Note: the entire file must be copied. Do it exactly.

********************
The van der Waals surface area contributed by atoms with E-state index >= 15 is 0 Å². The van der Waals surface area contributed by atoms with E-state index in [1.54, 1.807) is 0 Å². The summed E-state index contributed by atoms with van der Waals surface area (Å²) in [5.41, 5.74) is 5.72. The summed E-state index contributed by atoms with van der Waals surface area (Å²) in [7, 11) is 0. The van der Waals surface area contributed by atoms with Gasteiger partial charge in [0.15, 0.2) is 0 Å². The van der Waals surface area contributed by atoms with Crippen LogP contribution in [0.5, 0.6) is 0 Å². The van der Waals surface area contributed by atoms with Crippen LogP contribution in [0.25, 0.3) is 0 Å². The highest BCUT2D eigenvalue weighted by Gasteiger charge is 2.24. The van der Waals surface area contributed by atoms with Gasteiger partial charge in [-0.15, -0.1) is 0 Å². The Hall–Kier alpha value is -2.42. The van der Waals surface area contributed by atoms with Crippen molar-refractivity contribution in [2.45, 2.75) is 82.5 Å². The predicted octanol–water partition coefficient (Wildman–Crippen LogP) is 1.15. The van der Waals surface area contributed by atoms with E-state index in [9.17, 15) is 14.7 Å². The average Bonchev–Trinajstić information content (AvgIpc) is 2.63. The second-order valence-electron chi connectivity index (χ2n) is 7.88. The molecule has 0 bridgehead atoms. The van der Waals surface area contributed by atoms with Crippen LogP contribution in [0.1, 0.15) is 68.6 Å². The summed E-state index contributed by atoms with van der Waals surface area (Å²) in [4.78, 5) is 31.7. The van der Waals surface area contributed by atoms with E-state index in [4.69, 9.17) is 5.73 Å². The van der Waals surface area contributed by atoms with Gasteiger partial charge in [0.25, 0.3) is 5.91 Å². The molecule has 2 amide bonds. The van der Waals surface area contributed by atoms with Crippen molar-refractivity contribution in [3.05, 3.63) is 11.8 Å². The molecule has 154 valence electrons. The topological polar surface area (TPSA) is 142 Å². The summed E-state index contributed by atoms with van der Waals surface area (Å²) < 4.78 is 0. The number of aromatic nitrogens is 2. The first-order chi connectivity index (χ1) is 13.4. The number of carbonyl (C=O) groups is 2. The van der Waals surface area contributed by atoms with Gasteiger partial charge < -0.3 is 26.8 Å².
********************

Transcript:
The van der Waals surface area contributed by atoms with E-state index >= 15 is 0 Å². The van der Waals surface area contributed by atoms with E-state index in [1.54, 1.807) is 0 Å². The summed E-state index contributed by atoms with van der Waals surface area (Å²) in [5.41, 5.74) is 5.72. The summed E-state index contributed by atoms with van der Waals surface area (Å²) in [7, 11) is 0. The van der Waals surface area contributed by atoms with Gasteiger partial charge in [0.15, 0.2) is 0 Å². The van der Waals surface area contributed by atoms with Crippen LogP contribution in [0.5, 0.6) is 0 Å². The van der Waals surface area contributed by atoms with Crippen LogP contribution in [0.25, 0.3) is 0 Å². The highest BCUT2D eigenvalue weighted by Gasteiger charge is 2.24. The van der Waals surface area contributed by atoms with Gasteiger partial charge in [-0.15, -0.1) is 0 Å². The Hall–Kier alpha value is -2.42. The van der Waals surface area contributed by atoms with Crippen molar-refractivity contribution in [2.45, 2.75) is 82.5 Å². The predicted octanol–water partition coefficient (Wildman–Crippen LogP) is 1.15. The van der Waals surface area contributed by atoms with E-state index in [9.17, 15) is 14.7 Å². The average Bonchev–Trinajstić information content (AvgIpc) is 2.63. The second-order valence-electron chi connectivity index (χ2n) is 7.88. The molecule has 0 bridgehead atoms. The van der Waals surface area contributed by atoms with Crippen LogP contribution in [0.1, 0.15) is 68.6 Å². The summed E-state index contributed by atoms with van der Waals surface area (Å²) in [4.78, 5) is 31.7. The van der Waals surface area contributed by atoms with E-state index in [4.69, 9.17) is 5.73 Å². The van der Waals surface area contributed by atoms with Gasteiger partial charge in [0.25, 0.3) is 5.91 Å². The molecule has 2 amide bonds. The van der Waals surface area contributed by atoms with Crippen molar-refractivity contribution in [3.05, 3.63) is 11.8 Å². The molecule has 154 valence electrons. The topological polar surface area (TPSA) is 142 Å². The summed E-state index contributed by atoms with van der Waals surface area (Å²) < 4.78 is 0. The number of aromatic nitrogens is 2. The first-order chi connectivity index (χ1) is 13.4. The number of carbonyl (C=O) groups is 2. The van der Waals surface area contributed by atoms with Gasteiger partial charge < -0.3 is 26.8 Å².